Finally, aid stations run out of stuff.  This happens all.the.time. The only thing that’s inexcusable for an aid station to run out of is water.  (Unfortunately, even that has happened to me on more than one occasion).

Know Where the Aid Stations Are

Most aid stations at trail races are a reasonable distance apart.  Something like 5 or 6 miles, so you won’t need more than 20 ounces to cover the distance (unless it’s super hot, of course).  But there are always exceptions.  For example, the beautiful Skyline to the Sea 50k has a looooong 8 mile section towards the end where most people run out of water.  Each of the two times I have run the race, I actually spent a little bit of extra time at the previous aid station hydrating.  I would always catch the people that had passed me at that aid station…and many more.

If you have very good course knowledge, you may also want to prepare yourself for the aid by emptying your water bottle (drink!) and loosening the cap, so that a refill takes just a few seconds.  I cannot tell how much time you can save just by loosening your caps prior to arriving at the aid station. There are so many different types of hydration systems and many have their own unique way of opening.  Don’t expect the aid station volunteers to know how to do it for you in record time.

Plan Ahead

Finally, think about what you want out of the upcoming aid station.  Is it just water or do you need extra aid (food, vaseline, ice, blister care, etc., etc.)?  Knowing what you want to get out of the upcoming aid station will help you focus on exactly that: get in – take care of your needs – say “thank you” – leave (it’s a race).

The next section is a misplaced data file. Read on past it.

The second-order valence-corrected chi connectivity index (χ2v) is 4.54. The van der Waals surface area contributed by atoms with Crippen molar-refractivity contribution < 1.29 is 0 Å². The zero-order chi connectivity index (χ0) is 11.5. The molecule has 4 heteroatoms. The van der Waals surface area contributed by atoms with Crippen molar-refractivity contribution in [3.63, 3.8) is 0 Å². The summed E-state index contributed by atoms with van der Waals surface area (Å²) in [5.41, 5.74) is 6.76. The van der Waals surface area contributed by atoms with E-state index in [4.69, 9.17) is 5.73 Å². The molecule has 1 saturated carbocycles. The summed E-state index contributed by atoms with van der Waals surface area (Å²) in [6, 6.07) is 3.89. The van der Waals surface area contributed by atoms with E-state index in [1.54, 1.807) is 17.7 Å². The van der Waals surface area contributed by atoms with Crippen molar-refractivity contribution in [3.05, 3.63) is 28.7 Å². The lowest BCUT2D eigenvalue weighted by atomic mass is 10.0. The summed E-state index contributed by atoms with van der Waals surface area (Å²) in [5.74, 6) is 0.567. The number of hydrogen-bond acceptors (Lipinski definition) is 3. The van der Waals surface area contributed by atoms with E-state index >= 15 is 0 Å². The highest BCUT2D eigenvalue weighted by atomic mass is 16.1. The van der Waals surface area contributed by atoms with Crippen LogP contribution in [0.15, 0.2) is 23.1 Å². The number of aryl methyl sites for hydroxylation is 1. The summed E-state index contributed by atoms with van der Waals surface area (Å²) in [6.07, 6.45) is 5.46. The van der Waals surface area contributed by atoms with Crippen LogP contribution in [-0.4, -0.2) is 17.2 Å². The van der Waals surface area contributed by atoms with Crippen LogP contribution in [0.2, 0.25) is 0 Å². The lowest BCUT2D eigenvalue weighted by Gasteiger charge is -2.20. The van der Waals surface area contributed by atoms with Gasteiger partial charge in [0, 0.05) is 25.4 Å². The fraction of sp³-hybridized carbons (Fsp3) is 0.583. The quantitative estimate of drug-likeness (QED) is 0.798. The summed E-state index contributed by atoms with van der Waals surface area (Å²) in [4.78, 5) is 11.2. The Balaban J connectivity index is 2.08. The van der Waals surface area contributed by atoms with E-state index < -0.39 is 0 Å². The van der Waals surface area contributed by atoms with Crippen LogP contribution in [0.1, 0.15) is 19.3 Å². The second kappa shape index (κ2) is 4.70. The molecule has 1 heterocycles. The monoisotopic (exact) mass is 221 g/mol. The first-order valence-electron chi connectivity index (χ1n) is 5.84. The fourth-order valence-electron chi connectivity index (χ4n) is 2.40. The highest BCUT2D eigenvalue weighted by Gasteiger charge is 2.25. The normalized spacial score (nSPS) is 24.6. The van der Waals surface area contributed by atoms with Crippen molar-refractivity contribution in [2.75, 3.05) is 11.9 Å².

Tell The Volunteers What You Want

Once I’m within shouting distance, I usually call out exactly what I want (“Water!”).  This allows eager aid station workers to get ready in whatever way they need to.  For me, it’s oftentimes simply finding a large jug of water.

Sometimes (very rarely) aid workers aren’t as eager and may be sitting around, going to the bathroom or whatever.  In that case, find whatever you need to fill the bottle yourself and go.  But make sure to say “thank you” no matter what.

Don’t Forget to Say “Thank You”

It’s a rule. No arguing about this one. If you’ve ever volunteered you know how hard that can be.  Don’t take your aid station workers for granted.

In summary, you only need to do a few things to speed through aid stations and gain many minutes over your competition:

  • Plan and be prepared
  • Know what you want – and make sure you get it
  • Say “Thank You”
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4 Responses to How to Ace an Aid Station

  1. Addy says:

    Great Recap of Aid Station “Rules” Made me think of the Skyline aid station in Dick Collins (at mile 37) where I was chatting and chatting until finally an aid station worker reminded me that this was a race and, really, I should get going. I find it much easier to move quickly at road races, but could definitely stand to improve station time on trails 🙂

  2. You can stop at aid stations?

  3. Nice rules. I used to skip the “thank you” part. Should be obvious to do – but I was pretty into my performance. Without the volunteers the races do not happen.

  4. Pingback: Aid station manning for dummies – Fit Kit